The organizer of Academia

Teleki always shouldered a heavy workload, and expected the same from those around him. He read vociferously and considered being up to date an indispensable part of academic life. His unrelenting openness and thirst for knowledge became an example for others to follow. True, the teaching load of university lecturers at the time was far more modest than it is today, leaving them more time to devote to publication and research.

His tirelessness was legendary at the Faculty of Economics of the Royal Hungarian University, where he founded the Oriental Institute, the successor to the Oriental Academy. His former colleague, Gyula Germanus once told me that Teleki would often stay in at his university office late into the night before he held a lecture, taking note of articles hot off the press in order to incorporate the latest findings into his talk the following day.

Teleki went out of his way to help his most gifted students continue their studies at the finest universities in the West. As President of the National Grant Council, he was instrumental in furthering the careers of qualified youths by securing their enrolment in graduate programmes at the foremost professional institutes in Berlin, Paris, Göttingen, Heidelberg, Zurich, and Munich. This was how the geomorphologist Béla Bulla secured the opportunity to study under Professor Büdel in Berlin, and how TiborMendöl went to Paris to familiarize himself with the achievements of the French school of settlement geography. Co-authored by Bulla and Mendöl, these two distinguished geographers, the volume A Kárpát-medence földrajza (Geography of the Carpathian Basin) is informed by an approach that has stood the test of time since its publication.

Teleki was a close friend of Jovan Cvijić, the mastermind behind a unique school of human geography and ethnography in Belgrade, and often quoted him as saying, ‘The soul of the land in the geographical sense is none other than man, who not only possesses houses, villages, cities, and cultivated fields, but has his own community and poetry as well’. It was with Teleki’s assistance that works describing the Cvijić method and various studies in the human geography of the Balkans were printed in Budapest in 1917, at a time when Hungary was officially at war with Serbia. The collected studies were published in a volume dedicated to the anthropogeography of the Serbs.

Pál Teleki regularly attended, often as invited lecturer, various international conferences, meetings, and congresses in the field of geography

Even among the professionals of his field, few recall the extensive and often quietly fruitful personal contacts he established and nurtured on these occasions. As pointed out to me by Professor Béla Gunda, the Herder Prize laureate ethnographer and former student of Teleki’s based in Debrecen, his mentor maintained good relations with his Soviet colleagues. Teleki knew and frequently cited the work of Obrushchev, and had high regard for Vavilov, another, tragically fated Russian geographer, who published research on the origin of crops as well as a monograph on the agriculture of Afghanistan, which Teleki consulted for the purposes of his own work.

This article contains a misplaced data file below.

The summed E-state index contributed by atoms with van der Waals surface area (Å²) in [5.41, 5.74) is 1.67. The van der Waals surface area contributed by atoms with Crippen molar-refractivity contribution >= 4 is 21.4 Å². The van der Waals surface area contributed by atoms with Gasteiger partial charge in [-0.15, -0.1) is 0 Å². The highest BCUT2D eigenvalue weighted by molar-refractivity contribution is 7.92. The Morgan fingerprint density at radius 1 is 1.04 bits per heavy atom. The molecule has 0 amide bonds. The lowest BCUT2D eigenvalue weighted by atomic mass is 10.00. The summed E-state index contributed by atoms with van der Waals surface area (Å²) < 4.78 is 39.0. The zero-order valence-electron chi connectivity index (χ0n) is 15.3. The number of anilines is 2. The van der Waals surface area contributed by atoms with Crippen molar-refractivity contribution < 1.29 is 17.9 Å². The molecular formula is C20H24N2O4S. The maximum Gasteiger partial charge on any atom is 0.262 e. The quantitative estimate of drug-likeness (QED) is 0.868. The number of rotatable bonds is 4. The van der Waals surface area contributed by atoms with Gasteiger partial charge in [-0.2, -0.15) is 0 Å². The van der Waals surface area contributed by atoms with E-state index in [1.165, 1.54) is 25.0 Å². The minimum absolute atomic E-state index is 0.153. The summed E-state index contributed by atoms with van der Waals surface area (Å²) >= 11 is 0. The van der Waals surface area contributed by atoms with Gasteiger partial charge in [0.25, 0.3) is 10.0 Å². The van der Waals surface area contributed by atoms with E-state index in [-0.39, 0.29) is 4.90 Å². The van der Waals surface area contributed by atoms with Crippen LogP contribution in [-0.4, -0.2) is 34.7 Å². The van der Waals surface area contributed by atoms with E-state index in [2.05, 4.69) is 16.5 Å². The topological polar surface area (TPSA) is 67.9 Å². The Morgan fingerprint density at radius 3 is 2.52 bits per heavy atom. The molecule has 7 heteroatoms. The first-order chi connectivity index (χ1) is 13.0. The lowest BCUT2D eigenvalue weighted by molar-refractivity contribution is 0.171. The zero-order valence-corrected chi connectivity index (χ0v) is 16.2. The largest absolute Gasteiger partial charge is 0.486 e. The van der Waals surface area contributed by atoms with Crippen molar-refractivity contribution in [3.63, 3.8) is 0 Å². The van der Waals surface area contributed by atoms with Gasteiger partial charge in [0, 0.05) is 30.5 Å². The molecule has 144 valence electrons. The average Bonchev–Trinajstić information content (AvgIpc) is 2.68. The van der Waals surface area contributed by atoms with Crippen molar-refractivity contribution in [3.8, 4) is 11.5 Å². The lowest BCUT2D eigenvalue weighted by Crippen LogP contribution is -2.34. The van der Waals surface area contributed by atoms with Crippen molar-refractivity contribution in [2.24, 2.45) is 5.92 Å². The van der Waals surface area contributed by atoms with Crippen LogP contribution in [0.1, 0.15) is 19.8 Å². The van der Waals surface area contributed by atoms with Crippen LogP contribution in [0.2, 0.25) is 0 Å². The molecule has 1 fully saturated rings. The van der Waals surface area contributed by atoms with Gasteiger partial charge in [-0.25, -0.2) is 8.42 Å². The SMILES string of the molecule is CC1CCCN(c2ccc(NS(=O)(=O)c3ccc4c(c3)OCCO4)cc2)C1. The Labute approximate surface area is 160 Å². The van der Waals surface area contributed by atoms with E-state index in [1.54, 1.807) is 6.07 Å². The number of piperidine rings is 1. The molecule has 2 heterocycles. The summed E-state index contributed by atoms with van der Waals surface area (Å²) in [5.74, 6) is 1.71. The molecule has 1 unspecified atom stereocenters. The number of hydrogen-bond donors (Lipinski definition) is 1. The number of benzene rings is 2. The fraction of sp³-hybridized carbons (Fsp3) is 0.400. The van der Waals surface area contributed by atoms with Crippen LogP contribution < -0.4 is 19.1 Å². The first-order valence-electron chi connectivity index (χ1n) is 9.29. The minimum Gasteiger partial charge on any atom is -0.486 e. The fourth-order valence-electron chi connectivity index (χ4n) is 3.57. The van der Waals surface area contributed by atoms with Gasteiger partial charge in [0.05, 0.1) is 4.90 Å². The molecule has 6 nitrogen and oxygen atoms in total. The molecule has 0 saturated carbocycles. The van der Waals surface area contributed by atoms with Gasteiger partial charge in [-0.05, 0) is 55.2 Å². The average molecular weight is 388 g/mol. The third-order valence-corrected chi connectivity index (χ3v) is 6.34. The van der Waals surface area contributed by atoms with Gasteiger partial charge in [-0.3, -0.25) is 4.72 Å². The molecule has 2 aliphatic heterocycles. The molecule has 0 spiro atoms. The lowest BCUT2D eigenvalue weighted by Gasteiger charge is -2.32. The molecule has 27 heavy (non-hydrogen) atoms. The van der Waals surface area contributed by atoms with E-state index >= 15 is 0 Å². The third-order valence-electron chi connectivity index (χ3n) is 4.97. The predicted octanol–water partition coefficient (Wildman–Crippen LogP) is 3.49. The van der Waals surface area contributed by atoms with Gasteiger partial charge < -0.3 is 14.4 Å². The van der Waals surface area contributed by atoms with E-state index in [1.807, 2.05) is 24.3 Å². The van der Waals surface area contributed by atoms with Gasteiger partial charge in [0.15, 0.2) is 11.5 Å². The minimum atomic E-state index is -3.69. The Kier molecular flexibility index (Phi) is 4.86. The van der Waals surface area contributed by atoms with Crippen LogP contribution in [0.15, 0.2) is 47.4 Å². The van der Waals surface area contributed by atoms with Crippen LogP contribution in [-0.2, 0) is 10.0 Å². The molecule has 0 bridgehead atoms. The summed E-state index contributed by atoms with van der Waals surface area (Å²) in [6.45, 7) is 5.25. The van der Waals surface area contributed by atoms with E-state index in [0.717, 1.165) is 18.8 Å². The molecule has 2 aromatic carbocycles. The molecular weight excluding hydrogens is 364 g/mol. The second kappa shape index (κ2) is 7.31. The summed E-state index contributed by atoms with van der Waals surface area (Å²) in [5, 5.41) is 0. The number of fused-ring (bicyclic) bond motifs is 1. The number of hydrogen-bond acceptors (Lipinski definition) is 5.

Despite his global outlook, Teleki never glossed over local events with geographical implications, no matter how inconsequential they seemed in the wider context. For instance, he was dismayed when Romania issued a decree requiring authorities to use Hungarian place names in their Romanian version only in their press communications. In 1936, while he spent summer in Transylvania, he arranged a number of non-official meetings with senior Romanian politicians.

Teleki chose to remain tight-lipped about these private conferences, but we know that he received several visits from, and entered into lengthy discussions with, Iuliu Maniu, the Peasant Party politician, and Nicolai Titulescu, the former Minister of Foreign Affairs of Romania. As a result of these meetings, the Romanian authorities repealed the offensive decree almost instantly. This was just one episode attesting to Teleki’s talent for convincing his negotiating partners, a skill he continued to demonstrate throughout his career.

He regarded Eötvös College, where he served on the board of curators from 1920, as the foremost centre for organizing academic life. That time-honoured institution was instrumental in broadening the intellectual horizons of many less wealthy youths, with Teleki being personally in charge of procuring fellowships, grants for field trips at home and abroad, and financial assistance with publication.13

He was an altruistic advocate of the Boy Scouts, a movement of British origins, which he supported for decades and attended classes, hikes, and camps. He made a crucial contribution to the movement by arranging for the town of Gödöllő to host the Jamboree, the meeting of Boy Scouts from around the world, in 1933.

He believed that the Boy Scouts, with their affirmed democratic principles, love of the outdoors, and emphasis on community experience, could present a sufficiently weighty alternative to the youth organizations created by dictatorships to either side of Hungary, the Hitler Youth of Germany and the Komsomol of the Soviet Union. The movement recruited hundreds of thousands of Hungarian youths, rewarding them with lifelong memories of adventures and friendships.14